Bosworth, a self-proclaimed liberal who donated heavily to 2016 Democratic Party nominee Hillary Clinton, particularly praised Trump’s leading digital-advertising adviser in 2016, Brad Parscale, who is now managing Trump’s reelection campaign. Parscale has publicly cited Facebook’s ability to reach small numbers of voters with targeted messages, using tens of thousands of versions of ads per day to maximize the campaign’s effectiveness, as essential to Trump’s victory.

“Parscale and Trump just did unbelievable work,” Bosworth wrote in his post. “They weren’t running misinformation or hoaxes. They weren’t microtargeting or saying different things to different people. They just used the tools we had to show the right creative to each person. The use of custom audiences, video, ecommerce, and fresh creative remains the high water mark of digital ad campaigns in my opinion.”

That comment and some others puzzled some who read the post. The term “microtargeting” is often understood to include the company’s powerful Custom Audiences tool, which Trump used and allows advertisers to identify targets by a wide range of factors — location, age, income, interests, education or even visits to a certain website or Facebook page.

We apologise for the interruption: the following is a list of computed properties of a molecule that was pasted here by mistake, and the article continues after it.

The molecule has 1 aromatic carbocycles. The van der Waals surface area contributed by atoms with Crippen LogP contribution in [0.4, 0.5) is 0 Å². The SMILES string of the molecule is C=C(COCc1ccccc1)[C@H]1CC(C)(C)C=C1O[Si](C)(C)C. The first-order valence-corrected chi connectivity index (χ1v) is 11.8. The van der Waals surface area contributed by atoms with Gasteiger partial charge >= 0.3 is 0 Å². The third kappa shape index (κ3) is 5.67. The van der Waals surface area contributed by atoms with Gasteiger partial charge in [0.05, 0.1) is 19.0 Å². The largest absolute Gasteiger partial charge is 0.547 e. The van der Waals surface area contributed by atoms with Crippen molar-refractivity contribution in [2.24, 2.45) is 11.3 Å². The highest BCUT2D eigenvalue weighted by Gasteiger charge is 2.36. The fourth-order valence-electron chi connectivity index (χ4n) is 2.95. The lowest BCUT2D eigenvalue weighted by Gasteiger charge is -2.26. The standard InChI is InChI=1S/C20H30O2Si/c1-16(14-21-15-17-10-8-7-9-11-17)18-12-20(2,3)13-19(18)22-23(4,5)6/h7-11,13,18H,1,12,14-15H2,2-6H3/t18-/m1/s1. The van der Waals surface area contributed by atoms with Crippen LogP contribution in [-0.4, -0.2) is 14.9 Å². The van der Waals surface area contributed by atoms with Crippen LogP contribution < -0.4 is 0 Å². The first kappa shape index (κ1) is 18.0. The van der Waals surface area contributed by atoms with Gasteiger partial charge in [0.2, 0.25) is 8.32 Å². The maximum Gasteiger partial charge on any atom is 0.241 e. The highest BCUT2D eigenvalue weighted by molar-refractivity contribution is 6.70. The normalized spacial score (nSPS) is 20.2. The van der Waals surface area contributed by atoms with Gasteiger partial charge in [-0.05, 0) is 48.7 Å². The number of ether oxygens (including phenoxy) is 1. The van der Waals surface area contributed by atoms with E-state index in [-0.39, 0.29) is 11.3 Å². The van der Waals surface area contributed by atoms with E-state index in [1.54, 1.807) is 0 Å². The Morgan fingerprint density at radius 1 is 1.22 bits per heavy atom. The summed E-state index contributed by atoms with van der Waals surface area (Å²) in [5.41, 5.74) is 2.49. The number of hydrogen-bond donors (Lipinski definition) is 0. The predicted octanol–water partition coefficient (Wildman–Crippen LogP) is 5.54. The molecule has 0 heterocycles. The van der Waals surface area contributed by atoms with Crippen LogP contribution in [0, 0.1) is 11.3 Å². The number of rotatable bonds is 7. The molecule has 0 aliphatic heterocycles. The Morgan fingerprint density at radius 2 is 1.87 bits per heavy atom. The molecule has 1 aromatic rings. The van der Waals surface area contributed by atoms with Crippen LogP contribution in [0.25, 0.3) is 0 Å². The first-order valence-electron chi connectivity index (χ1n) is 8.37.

Bosworth’s post generated significant commentary and debate in the comments section below it and on Twitter. Facebook employees also had more private conversations in which they questioned some of his assertions.

Sriram Krishnan, a former Facebook executive who worked on some of the Facebook ad platforms in question before leaving the company in 2016, wrote on Twitter that Bosworth’s post showed off the good aspects of Facebook’s company culture and its “ability to be self-critical and introspective and debate things internally.”

Krishnan concurred with the memo’s claim that Cambridge Analytica did not benefit Trump, calling the unauthorized use of data “a total non-event for the 2016 election.” However, in his Twitter posts, Krishnan also noted that Bosworth identified a common reaction inside tech companies, where media criticisms are rejected “because of one incorrect detail” while ignoring the broader point.